While his suitability over Alan Shearer, David Beckham and John Terry to lead a team of underachievers to a succession of crushing disappointments may only seem evident to a party of one, it’s hard to argue he’s entirely deluded when even the former Chairman of the FA, Lord Triesman has partially agreed with him. It’s also easy to forget how controversial a choice Beckham was in late-2000, whilst Campbell was in his prime. Still pre-gilded and a year from Grecian hero, his most recent notoriety was as the raiser of an infamous middle finger to his own antagonistic fan base after a Euros defeat to Portugal. If such a stalwart bore as Campbell could be overlooked for such a divisive figure as Becks, then perhaps there’s an inkling of a spec of a feather light touch more to it than simply bitter attention seeking? At least legitimately in the mind of Campbell.
Perhaps. Who knows? The plausibility of it isn’t the real issue. Type Sol Campbell into Twitter and you’ll know what is. The same type of passive aggressive dismissal of an important subject that’s all too common when a black player raises such an opinion without a novella sized dossier or sprawling police procedural evidence tree to back them up. John Barnes, Paul Ince and Jason Roberts have all come in for the same kind of pithy affronted disinterest for voicing concerns about life within football for non-white players.
It’s the same attitude that greeted the news of a once mooted potential Black PFA, or any appearance of The Society of Black Lawyers, who seem to exist solely to act as a magnet for the kind of people who think minority advocacy organisations are racist (because God knows Law isn’t an overwhelmingly white and privileged profession where those not befitting the status-quo might do well to rally together.)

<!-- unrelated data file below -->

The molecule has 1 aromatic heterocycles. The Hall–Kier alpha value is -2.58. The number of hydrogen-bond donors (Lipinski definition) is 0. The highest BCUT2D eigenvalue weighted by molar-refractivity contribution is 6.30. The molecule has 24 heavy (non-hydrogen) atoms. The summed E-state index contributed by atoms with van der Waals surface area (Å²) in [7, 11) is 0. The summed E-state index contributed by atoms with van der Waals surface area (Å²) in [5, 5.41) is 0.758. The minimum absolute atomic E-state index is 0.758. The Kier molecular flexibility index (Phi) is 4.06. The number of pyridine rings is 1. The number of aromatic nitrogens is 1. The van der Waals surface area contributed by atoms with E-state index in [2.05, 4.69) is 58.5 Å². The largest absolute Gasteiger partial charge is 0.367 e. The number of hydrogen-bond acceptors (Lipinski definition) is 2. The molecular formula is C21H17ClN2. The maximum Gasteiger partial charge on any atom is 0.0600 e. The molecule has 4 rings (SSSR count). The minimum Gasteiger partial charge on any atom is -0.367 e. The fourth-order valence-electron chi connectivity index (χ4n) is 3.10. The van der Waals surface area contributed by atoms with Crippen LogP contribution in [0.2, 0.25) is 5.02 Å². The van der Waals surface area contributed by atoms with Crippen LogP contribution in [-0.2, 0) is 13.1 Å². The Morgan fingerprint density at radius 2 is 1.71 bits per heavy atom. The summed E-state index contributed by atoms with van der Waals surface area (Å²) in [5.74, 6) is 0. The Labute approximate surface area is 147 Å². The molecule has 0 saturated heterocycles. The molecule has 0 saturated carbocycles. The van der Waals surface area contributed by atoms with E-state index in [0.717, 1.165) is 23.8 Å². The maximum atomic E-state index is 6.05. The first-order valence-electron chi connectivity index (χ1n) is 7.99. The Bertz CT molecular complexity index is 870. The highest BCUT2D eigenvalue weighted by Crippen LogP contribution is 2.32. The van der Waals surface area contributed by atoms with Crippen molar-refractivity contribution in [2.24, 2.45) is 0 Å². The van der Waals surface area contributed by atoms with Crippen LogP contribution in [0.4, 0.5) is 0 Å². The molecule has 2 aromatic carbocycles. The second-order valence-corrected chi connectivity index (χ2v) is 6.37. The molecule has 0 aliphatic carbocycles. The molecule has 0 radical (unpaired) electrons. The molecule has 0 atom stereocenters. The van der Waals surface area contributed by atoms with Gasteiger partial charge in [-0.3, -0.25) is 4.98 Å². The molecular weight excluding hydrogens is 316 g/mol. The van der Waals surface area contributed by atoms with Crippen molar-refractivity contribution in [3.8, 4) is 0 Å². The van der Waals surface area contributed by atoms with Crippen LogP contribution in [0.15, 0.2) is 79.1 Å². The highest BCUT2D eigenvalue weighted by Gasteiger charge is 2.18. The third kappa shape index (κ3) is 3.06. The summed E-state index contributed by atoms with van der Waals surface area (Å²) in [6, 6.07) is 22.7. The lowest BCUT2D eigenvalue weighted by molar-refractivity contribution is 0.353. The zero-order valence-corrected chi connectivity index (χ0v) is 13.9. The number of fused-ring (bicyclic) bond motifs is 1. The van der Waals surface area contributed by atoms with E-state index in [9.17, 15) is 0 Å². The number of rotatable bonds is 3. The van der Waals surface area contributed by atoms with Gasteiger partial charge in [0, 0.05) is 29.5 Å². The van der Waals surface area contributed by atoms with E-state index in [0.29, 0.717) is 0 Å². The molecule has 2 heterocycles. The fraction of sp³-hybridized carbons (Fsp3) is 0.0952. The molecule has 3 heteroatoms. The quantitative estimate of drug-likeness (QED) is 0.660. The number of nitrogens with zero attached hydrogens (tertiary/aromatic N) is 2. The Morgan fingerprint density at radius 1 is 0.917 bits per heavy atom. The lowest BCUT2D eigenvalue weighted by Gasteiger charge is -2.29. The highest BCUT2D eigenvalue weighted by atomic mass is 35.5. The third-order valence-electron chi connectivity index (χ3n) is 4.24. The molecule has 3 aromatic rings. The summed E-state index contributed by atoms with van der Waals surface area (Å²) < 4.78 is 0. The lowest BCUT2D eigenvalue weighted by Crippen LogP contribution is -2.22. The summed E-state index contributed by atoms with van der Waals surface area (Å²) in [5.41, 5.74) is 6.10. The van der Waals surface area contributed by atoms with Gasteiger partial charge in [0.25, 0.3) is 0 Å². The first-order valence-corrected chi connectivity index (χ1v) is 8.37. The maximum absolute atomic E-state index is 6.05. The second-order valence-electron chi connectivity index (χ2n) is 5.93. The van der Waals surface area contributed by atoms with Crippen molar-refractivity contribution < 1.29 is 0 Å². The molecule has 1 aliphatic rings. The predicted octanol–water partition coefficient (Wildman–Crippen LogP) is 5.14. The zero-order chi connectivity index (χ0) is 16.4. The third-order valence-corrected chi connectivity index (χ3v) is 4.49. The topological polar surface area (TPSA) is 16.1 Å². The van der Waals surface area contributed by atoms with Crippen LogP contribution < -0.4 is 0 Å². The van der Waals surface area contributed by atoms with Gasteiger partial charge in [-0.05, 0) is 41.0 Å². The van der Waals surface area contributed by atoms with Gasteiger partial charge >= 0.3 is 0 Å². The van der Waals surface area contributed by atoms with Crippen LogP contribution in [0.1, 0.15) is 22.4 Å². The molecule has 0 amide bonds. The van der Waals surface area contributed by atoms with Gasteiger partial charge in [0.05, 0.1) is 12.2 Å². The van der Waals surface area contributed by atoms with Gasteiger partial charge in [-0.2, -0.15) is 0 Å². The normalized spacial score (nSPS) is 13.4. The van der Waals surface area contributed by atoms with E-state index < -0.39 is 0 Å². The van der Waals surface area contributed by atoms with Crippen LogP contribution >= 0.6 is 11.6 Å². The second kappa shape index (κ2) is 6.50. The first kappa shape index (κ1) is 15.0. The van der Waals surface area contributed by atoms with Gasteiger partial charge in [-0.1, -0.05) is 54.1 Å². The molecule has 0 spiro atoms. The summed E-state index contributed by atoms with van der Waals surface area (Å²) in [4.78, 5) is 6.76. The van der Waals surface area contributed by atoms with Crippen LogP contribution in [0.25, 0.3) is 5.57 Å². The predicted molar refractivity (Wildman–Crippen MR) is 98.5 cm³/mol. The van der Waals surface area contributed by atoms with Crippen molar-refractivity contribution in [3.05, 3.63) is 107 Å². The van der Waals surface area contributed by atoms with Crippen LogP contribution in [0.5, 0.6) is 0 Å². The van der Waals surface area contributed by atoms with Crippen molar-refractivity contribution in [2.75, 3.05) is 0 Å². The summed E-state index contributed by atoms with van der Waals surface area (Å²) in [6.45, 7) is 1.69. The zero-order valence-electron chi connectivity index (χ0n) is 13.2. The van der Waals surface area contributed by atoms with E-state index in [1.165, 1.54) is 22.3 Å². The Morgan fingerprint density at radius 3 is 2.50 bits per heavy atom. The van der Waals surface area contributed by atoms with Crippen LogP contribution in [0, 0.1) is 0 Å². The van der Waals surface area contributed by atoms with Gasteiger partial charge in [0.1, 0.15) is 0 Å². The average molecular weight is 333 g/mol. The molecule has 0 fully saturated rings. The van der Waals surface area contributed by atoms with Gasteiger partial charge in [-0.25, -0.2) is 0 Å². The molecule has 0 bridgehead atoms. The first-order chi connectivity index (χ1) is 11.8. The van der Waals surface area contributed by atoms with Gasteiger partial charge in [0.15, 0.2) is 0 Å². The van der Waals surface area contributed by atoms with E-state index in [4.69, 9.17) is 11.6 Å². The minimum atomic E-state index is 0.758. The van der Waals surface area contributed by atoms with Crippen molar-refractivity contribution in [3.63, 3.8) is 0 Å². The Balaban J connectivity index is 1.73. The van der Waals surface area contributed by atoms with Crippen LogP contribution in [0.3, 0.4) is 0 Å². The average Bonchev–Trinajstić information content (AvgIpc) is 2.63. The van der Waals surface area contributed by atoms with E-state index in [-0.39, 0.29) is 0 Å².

The problem here isn’t racism though. Far from it. If anything it’s a lack of understanding and a general ignorance of racism, and how it operates.
This is a white mans world, and those of us who’re lucky enough to belong to these twin clubs of privilege rarely get to see just how ingrained it is, or how it can manifest itself pervasively. Because of this, we can get oddly touchy at even the mere implication it does. This happens a lot with sexism too, another area both football and social media have serious problems with.
It’s most jarring consequence is the belief that accusations like Campbell’s are damaging to the cause, sometimes more than actual racism. That they’re the problem, and genuine prejudice will go unchecked if there’s too much “crying wolf”, a scenario that could only be true if the main objective in speaking out was to seek sympathy from such people. That Campbell’s perceived injustice will only be curtailed by convincing them, and his failure to do so will render other, more significant and completely different examples of prejudice dead to their favour. Which is frankly farcical, and weird, and entitled. And yet it’s very popular.
However much we like to think football is winning it’s fight with racism, and that outbursts like this simply boil down to Ince and Barnes being terrible managers (they were) and Campbell being a difficult player (he was) there is still a reason why they remain amongst the only high profile people in the position to make such statements. There are unquestionably still far too few home-grown black players who’ve attained captaincy or gone into management, coaching or the media compared to their white peers. There’s a reason for this. Just as there’s a reason why more than just a few felt the need to at least discuss a Black PFA in the first place. Even if the reason is less outright prejudice, and more the perceived feeling that this environment isn’t comfortable, it’s still a problem we outside of football don’t fully understand. Those of us who’ve never experienced prejudice because of the colour of our skin doubly so.
So rather than act annoyed, or dismissive, or pithy to things we know little about, we should be receptive to what is clearly a wider issue and its consequences. Otherwise we risk losing a wealth of potential English captains, coaches, managers and pundits, who can all fail just as spectacularly, and be just as analytically insipid if only given the the chance.